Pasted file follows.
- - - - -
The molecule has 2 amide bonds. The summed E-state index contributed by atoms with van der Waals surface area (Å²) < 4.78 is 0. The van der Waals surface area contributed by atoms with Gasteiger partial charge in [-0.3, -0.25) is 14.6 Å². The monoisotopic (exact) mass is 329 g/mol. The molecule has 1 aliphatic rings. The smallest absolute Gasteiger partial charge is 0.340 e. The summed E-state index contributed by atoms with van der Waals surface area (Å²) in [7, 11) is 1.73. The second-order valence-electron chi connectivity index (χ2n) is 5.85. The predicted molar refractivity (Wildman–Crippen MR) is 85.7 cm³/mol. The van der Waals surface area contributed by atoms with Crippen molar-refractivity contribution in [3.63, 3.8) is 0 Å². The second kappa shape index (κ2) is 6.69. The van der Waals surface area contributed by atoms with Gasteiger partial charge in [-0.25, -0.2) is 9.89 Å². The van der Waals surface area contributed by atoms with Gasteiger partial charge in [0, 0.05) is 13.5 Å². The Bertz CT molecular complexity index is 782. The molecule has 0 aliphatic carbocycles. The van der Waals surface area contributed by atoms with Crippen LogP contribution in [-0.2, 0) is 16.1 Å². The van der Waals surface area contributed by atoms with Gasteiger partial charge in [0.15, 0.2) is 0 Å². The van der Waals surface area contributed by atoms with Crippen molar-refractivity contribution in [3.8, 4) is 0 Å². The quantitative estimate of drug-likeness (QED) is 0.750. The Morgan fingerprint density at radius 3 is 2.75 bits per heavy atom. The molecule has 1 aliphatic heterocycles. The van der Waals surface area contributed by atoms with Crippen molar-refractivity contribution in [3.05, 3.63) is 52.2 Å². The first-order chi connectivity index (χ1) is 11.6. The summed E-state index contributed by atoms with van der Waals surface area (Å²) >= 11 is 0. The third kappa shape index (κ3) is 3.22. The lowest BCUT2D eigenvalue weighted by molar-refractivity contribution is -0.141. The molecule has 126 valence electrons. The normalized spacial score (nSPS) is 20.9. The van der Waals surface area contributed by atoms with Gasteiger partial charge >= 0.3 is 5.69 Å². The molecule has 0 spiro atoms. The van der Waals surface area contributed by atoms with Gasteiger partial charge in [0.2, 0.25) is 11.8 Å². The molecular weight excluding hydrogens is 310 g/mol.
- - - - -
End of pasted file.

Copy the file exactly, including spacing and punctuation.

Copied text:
The molecule has 2 amide bonds. The summed E-state index contributed by atoms with van der Waals surface area (Å²) < 4.78 is 0. The van der Waals surface area contributed by atoms with Gasteiger partial charge in [-0.3, -0.25) is 14.6 Å². The monoisotopic (exact) mass is 329 g/mol. The molecule has 1 aliphatic rings. The smallest absolute Gasteiger partial charge is 0.340 e. The summed E-state index contributed by atoms with van der Waals surface area (Å²) in [7, 11) is 1.73. The second-order valence-electron chi connectivity index (χ2n) is 5.85. The predicted molar refractivity (Wildman–Crippen MR) is 85.7 cm³/mol. The van der Waals surface area contributed by atoms with Crippen molar-refractivity contribution in [3.63, 3.8) is 0 Å². The second kappa shape index (κ2) is 6.69. The van der Waals surface area contributed by atoms with Gasteiger partial charge in [-0.25, -0.2) is 9.89 Å². The van der Waals surface area contributed by atoms with Gasteiger partial charge in [0, 0.05) is 13.5 Å². The Bertz CT molecular complexity index is 782. The molecule has 0 aliphatic carbocycles. The van der Waals surface area contributed by atoms with Crippen LogP contribution in [-0.2, 0) is 16.1 Å². The van der Waals surface area contributed by atoms with Gasteiger partial charge in [0.15, 0.2) is 0 Å². The van der Waals surface area contributed by atoms with Crippen molar-refractivity contribution in [3.8, 4) is 0 Å². The quantitative estimate of drug-likeness (QED) is 0.750. The Morgan fingerprint density at radius 3 is 2.75 bits per heavy atom. The molecule has 1 aliphatic heterocycles. The van der Waals surface area contributed by atoms with Crippen molar-refractivity contribution in [3.05, 3.63) is 52.2 Å². The first-order chi connectivity index (χ1) is 11.6. The summed E-state index contributed by atoms with van der Waals surface area (Å²) >= 11 is 0. The third kappa shape index (κ3) is 3.22. The lowest BCUT2D eigenvalue weighted by molar-refractivity contribution is -0.141. The molecule has 126 valence electrons. The normalized spacial score (nSPS) is 20.9. The van der Waals surface area contributed by atoms with Gasteiger partial charge >= 0.3 is 5.69 Å². The molecule has 0 spiro atoms. The van der Waals surface area contributed by atoms with Gasteiger partial charge in [0.2, 0.25) is 11.8 Å². The molecular weight excluding hydrogens is 310 g/mol.